Sandwich Tern – first and last dates since 2000

Sterna sandvicensis – MOR-WENNOL FWYAF – Passage migrant.

Other records are summarised in Sandwich Tern 1994 and Sandwich Tern 2007

YearFirstLastNotes
20004 April26 November
200118 March1 November
200218 March5 November
200316 March11 November
200429 March25 October
200513 March25 October
200624 March31 October
200721 April28 October
200819 March15 October
20093 April27 September(1)
201022 March19 September
20119 April7 October
20123 March4 October
201324 March5 November
201430 March19 December
201531 March22 November
20164 April4 October
201720 March17 October
201830 March25 September
201923 March15 December
Notes2009 Two winter records of a single, possibly the same bird, firstly in Fishguard harbour on 19 Jan and then off Broad Haven (N) on 2 Feb. The earliest migrants were 7 off Tenby on 3 April.

Records above extracted from the Pembrokeshire Bird Reports which may contain more information.

Pattern of occurrence

A distinction between spring and autumn migrants is usually taken as July 1st (week 26/27). However, movements are clouded by immature birds that are in no hurry to get to breeding colonies, and failed breeders that may start wandering southwards before the end of June.

Note – This graph uses records from BirdTrack for Pembrokeshire only, and includes records from the Skomer and Skokholm logs going back to the 1947. There will be additional records submitted only to the county bird recorder.

More about the Sandwich Tern in Pembrokeshire

Sandwich Tern – 2007

Sterna sandvicensis – MOR-WENNOL FWYAF – Passage migrant. Not recorded from December to February

Sandwich Terns breed on the coasts both sides of the Atlantic, the Mediterranean, Black Sea and Caspian Sea. Those from the north-west of Europe winter mainly on the west coast of Africa.

The Sandwich Tern was a rare visitor to Wales up to the early 20th century. It was first recorded in Pembrokeshire when Bertram Lloyd saw four at Newport on the 3rd June 1928. Variously one to eight birds were then recorded in nine years up to the end of the 1970’s and from the 1980’s onward they were noted frequently each year on both spring and autumn passage.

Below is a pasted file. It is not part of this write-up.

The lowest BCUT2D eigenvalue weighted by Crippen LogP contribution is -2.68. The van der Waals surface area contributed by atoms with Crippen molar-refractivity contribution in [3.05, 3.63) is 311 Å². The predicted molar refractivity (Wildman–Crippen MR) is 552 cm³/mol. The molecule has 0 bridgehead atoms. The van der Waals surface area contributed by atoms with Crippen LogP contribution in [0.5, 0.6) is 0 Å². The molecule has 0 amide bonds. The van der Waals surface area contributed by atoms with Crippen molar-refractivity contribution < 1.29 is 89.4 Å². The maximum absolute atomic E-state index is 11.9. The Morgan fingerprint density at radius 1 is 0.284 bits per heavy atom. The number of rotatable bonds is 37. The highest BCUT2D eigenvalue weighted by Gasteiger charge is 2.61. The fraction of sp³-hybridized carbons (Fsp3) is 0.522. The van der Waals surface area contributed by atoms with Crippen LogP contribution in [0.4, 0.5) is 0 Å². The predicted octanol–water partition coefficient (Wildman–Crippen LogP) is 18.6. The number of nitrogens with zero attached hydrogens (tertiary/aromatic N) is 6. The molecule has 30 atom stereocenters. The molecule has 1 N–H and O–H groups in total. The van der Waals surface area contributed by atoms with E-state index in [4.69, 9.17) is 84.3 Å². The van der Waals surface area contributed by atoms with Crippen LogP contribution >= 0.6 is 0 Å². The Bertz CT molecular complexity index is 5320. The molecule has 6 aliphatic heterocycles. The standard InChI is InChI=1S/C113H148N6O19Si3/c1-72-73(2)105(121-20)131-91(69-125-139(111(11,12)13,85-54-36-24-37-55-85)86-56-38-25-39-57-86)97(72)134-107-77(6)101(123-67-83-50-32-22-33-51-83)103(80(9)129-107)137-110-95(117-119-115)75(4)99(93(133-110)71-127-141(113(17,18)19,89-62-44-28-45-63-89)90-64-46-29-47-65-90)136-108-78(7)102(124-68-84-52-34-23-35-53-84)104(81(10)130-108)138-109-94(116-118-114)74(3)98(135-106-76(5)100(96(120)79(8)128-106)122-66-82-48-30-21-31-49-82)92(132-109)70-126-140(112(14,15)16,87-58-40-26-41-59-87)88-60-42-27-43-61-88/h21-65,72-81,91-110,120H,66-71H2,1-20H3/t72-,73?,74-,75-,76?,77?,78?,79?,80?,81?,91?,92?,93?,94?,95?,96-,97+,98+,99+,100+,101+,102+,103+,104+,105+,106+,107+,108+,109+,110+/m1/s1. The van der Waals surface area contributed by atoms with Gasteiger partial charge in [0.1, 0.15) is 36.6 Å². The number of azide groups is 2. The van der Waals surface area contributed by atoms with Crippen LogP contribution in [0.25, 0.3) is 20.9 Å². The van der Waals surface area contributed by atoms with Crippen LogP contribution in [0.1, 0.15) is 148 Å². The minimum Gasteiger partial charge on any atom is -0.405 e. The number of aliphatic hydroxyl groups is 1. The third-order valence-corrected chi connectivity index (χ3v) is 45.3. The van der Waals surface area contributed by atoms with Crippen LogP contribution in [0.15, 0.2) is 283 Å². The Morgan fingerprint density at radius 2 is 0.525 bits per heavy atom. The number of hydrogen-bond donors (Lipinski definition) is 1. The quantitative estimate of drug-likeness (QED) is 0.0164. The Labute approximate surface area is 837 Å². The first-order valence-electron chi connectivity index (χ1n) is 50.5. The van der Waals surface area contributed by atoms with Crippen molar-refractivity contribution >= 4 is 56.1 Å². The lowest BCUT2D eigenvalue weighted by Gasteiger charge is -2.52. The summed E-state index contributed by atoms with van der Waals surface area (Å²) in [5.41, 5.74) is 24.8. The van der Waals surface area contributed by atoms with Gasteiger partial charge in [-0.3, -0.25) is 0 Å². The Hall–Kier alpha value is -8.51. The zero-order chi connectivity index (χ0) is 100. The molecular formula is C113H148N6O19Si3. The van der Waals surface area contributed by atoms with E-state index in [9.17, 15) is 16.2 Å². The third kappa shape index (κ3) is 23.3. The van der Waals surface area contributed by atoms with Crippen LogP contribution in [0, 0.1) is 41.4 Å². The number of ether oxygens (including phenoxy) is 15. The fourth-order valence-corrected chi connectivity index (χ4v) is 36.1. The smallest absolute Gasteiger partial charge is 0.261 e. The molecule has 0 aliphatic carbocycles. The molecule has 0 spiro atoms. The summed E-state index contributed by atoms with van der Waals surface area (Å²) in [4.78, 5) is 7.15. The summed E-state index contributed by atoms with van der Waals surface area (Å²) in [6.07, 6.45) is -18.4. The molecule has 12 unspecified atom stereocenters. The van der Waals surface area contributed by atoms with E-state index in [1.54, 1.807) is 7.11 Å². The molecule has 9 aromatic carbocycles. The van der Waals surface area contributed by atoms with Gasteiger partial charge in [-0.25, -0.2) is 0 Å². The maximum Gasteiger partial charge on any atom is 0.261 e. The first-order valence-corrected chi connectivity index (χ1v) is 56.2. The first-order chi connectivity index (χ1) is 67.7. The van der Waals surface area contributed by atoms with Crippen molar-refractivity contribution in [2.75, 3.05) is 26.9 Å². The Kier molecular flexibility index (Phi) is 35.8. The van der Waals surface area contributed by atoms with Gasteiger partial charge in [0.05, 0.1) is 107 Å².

Spring passage

Spring passage has been documented from the earliest recorded on the 8th March through to the 30th June. Records have involved sightings of from one to twenty birds at a time all around the coast, predominantly from the south coast and the west coast including the offshore islands, with far fewer noted along the north coast. Largest counts were of 22 at Caldey, 33 at Penally, 37 at Lydstep, 25 at Frainslake, 25 at the Gann and 21 at Fishguard Harbour. The general movement northwards to breeding colonies along the coasts of the Irish Sea and further up the west coast of the UK, to some extent makes the north Pembrokeshire coast  a lee shore and probably accounts for lesser numbers occurring there compared with the west coast and islands. It is speculative whether those accumulating along the south coast later move to the Irish Sea to continue their migration, or whether some may follow the shoreline of the Bristol Channel to cross overland to the North Sea. 

Autumn passage

Autumn passage has been numerically greater than that of spring, logged between 1st July and the end of October, with 11 November sightings, the latest on the 28th. Taking the break point between spring, 30th June, and autumn, 1st July, is debatable but the latest mean June date is the 22nd and the earliest mean July date is the 9th. Peak passage has consistently occurred between the 25th of August and the 30th September.  The graph shows the average no of sightings per week.

Strumble Head, mean day counts for peak period, 1980 – 2007.

The heaviest passage has been recorded along the north coast and this has been well documented at Strumble Head, where annual totals logged have varied as follows:

Strumble Head autumn totals 1980 – 2007.